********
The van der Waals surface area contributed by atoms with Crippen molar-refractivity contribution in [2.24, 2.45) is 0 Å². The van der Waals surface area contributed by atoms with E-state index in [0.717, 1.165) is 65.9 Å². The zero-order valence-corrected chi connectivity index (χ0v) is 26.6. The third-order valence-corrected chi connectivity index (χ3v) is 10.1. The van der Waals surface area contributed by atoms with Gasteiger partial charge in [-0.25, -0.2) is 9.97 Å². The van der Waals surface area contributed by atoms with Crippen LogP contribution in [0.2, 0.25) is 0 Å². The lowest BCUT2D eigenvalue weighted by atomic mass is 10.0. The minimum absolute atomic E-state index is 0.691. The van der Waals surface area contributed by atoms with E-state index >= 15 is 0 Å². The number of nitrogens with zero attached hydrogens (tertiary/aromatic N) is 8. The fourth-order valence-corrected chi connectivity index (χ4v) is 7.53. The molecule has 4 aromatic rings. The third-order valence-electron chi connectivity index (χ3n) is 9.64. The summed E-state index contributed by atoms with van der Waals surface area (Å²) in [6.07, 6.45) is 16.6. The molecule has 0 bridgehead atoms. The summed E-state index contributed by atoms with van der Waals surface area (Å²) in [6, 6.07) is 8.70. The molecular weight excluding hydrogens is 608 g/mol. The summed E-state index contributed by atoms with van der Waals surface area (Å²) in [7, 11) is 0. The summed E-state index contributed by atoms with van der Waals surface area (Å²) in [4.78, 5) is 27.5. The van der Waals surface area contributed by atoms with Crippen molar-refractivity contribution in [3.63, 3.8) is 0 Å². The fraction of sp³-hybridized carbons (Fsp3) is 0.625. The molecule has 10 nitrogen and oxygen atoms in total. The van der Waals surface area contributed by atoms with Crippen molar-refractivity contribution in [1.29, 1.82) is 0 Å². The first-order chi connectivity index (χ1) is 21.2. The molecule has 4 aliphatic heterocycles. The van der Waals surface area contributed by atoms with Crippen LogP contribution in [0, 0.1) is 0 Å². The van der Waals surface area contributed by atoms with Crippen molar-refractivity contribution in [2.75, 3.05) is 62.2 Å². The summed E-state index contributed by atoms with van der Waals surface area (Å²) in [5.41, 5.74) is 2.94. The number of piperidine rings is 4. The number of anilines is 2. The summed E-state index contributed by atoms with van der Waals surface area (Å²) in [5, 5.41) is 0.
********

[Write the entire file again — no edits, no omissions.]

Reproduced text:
The van der Waals surface area contributed by atoms with Crippen molar-refractivity contribution in [2.24, 2.45) is 0 Å². The van der Waals surface area contributed by atoms with E-state index in [0.717, 1.165) is 65.9 Å². The zero-order valence-corrected chi connectivity index (χ0v) is 26.6. The third-order valence-corrected chi connectivity index (χ3v) is 10.1. The van der Waals surface area contributed by atoms with Gasteiger partial charge in [-0.25, -0.2) is 9.97 Å². The van der Waals surface area contributed by atoms with Crippen LogP contribution in [0.2, 0.25) is 0 Å². The lowest BCUT2D eigenvalue weighted by atomic mass is 10.0. The minimum absolute atomic E-state index is 0.691. The van der Waals surface area contributed by atoms with E-state index >= 15 is 0 Å². The number of nitrogens with zero attached hydrogens (tertiary/aromatic N) is 8. The fourth-order valence-corrected chi connectivity index (χ4v) is 7.53. The molecule has 4 aromatic rings. The third-order valence-electron chi connectivity index (χ3n) is 9.64. The summed E-state index contributed by atoms with van der Waals surface area (Å²) in [6.07, 6.45) is 16.6. The molecule has 0 bridgehead atoms. The summed E-state index contributed by atoms with van der Waals surface area (Å²) in [6, 6.07) is 8.70. The molecular weight excluding hydrogens is 608 g/mol. The summed E-state index contributed by atoms with van der Waals surface area (Å²) in [7, 11) is 0. The summed E-state index contributed by atoms with van der Waals surface area (Å²) in [4.78, 5) is 27.5. The van der Waals surface area contributed by atoms with Crippen molar-refractivity contribution in [3.63, 3.8) is 0 Å². The fraction of sp³-hybridized carbons (Fsp3) is 0.625. The molecule has 10 nitrogen and oxygen atoms in total. The van der Waals surface area contributed by atoms with Crippen molar-refractivity contribution in [1.29, 1.82) is 0 Å². The first-order chi connectivity index (χ1) is 21.2. The molecule has 4 aliphatic heterocycles. The van der Waals surface area contributed by atoms with Crippen LogP contribution in [0, 0.1) is 0 Å². The van der Waals surface area contributed by atoms with Crippen molar-refractivity contribution in [2.75, 3.05) is 62.2 Å². The summed E-state index contributed by atoms with van der Waals surface area (Å²) in [5.41, 5.74) is 2.94. The number of piperidine rings is 4. The number of anilines is 2. The summed E-state index contributed by atoms with van der Waals surface area (Å²) in [5, 5.41) is 0.